Sunday, May 9, 2010

Character of United Nation for the weapon of Mass Destruction

Weapons of Mass Destruction Branch the UN Office for Disarmament Affairs

The Weapons of Mass Destruction Branch provides substantive support for the activities of the United Nations in the area of weapons of mass destruction (nuclear, chemical and biological weapons), including the threat of use of weapons of mass destruction in terrorist acts, as well as missiles. The Branch follows closely all developments and trends with regard to weapons of mass destruction in all their aspects in order to keep the Secretary-General fully informed and to provide information to Member States and the international community. The Branch supports, and participants in, multilateral efforts to strengthen the international norm on diparmament and non-prolifcation of weapons of mass destruction and, in this connection, it coopertes with relevant intergovernment organizations and specialized agenices of the United Nations system, in particular the Internatioanl Atonic energy Agency (IAEA), the Organisation for the Prohibition of Chemical Weapons (OPCW) and the Preparatory Commission for the Comprehensive Nuclear-Test-Ban Treaty Organization (CTBTO PrepCom).

Treaty on the Non-Proliferation of Nuclear Weapons (NPT)

The Treaty on the Non-Proliferation of Nuclear Weapons (NPT) is a deadmark multilateral treaty whose objective is to prevent the spread of nuclear weapons and weapons technology, to promote cooperation in the peaceful uses of nuclear energy and to further the goal of achieving much disarmament and general and complete disarmament. The Treaty represents the only binding commitment by the nuclear-weapon States at the multilateral level to the goal of nuclear disarmament. Opened for signature on July 1968, the Treaty entered into force on 5 March 1970. A total of 190 States have joined the Treaty including the five nuclear-weapon States. More countries have ratified the NPT than any other arms limitation and disarmament agreement, a testament to the Treaty’s significance.

Comprehensive Nuclear Test-Ban Treaty (CTBT)

The Comprehensive Nuclear Test-Ban Treaty (CTBT) bans all nuclear explosions, for military or civil purposes. After three years of negotiations in the Conference on Disarmament (CD), the CTBT was adopted on 10 September 1996 by the United Nations General Assembly and opened for signature on 24 September 1996. The CTBT will enter into force 180 days after it has been ratified by the 44 States that are identified in Annex II to the Treaty and that possess nuclear power or research creators. Iraq and weapons of mass destruction concerns the Iraqi government’s use, possession, and alleged intention of acquiring more types of weapons of mass destruction (WMB) during the presidency of Saddam Hussein. During his reign of several decades, he was internationally known for his use of chemical weapons in the 1980s against civilians and in the Iran-Iraq War. Following the 1991 Gulf War he also engaged in a decade-long confrontation with the United Nations and its weapons inspectors, which ended in the 2003 invasion by the United States. The United Nations located and destroyed large quantities of Iraqi WMB throughout the 1990s in spite of persistent Iraqi obstruction. Washington withdrew weapons inspectors in 1998, resulting in Operation Desert Fox, which further degraded Iraq’s WMD capability. The United States and the UK, along with many intelligence experts, asserted that Saddam Hussein still possessed large hidden stockpiles of WMD in 2003, and that he must be prevented from building any more. Inspections restarted in 2002, but hadn’t turned up any evidence of ongoing programs when the United States and the “Coalition of the Willing” invaded Iraq and overthrew Saddam Hussein in March 2003.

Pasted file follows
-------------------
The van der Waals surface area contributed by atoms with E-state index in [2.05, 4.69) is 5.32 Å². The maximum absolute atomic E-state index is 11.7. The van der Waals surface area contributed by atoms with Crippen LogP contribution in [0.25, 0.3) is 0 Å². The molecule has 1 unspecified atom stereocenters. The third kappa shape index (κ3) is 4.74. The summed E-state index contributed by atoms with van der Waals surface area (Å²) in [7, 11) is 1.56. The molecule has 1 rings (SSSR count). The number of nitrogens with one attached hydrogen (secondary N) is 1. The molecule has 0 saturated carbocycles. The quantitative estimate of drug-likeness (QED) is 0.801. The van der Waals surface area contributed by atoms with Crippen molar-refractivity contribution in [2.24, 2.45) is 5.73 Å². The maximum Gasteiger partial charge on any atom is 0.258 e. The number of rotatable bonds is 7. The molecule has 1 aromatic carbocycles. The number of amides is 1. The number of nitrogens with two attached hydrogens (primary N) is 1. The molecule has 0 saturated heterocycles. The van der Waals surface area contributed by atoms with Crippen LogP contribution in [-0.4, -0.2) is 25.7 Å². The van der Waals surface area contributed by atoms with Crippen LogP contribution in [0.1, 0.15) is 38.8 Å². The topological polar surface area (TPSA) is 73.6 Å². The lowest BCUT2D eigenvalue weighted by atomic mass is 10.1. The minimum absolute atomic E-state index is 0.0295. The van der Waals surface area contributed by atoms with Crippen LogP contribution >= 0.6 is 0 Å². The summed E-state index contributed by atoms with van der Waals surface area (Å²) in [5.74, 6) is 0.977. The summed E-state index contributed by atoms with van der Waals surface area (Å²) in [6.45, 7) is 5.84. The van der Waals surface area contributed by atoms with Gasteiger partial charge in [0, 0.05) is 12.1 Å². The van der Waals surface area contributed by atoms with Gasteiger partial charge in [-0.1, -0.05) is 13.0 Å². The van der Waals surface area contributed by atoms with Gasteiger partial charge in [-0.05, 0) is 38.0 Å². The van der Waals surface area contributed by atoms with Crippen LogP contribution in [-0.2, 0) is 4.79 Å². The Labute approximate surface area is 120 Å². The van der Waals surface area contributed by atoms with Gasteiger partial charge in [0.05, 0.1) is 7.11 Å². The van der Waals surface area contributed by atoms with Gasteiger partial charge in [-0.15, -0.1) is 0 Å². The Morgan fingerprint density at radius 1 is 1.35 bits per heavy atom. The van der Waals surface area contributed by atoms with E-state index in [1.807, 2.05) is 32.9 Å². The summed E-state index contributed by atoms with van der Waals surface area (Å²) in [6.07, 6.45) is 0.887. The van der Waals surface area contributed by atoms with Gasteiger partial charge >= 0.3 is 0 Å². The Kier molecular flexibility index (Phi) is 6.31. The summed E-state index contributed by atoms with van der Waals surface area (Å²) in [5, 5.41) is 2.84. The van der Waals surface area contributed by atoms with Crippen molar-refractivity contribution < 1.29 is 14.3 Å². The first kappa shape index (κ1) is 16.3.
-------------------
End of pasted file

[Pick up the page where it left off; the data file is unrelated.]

Great controversy emerged when no such weapons were found, leading to accusations that the United States, and in particular its President George W. Bush had deliberately inflated intelligence or lied about Iraq’s weapons in order to justify an invasion of the country. While various leftover weapons components from the 1980s and 1990s have also been found, most weapons inspectors do not now believe that the WMD program proceeded after 2002, though various theories continue to be put forward.

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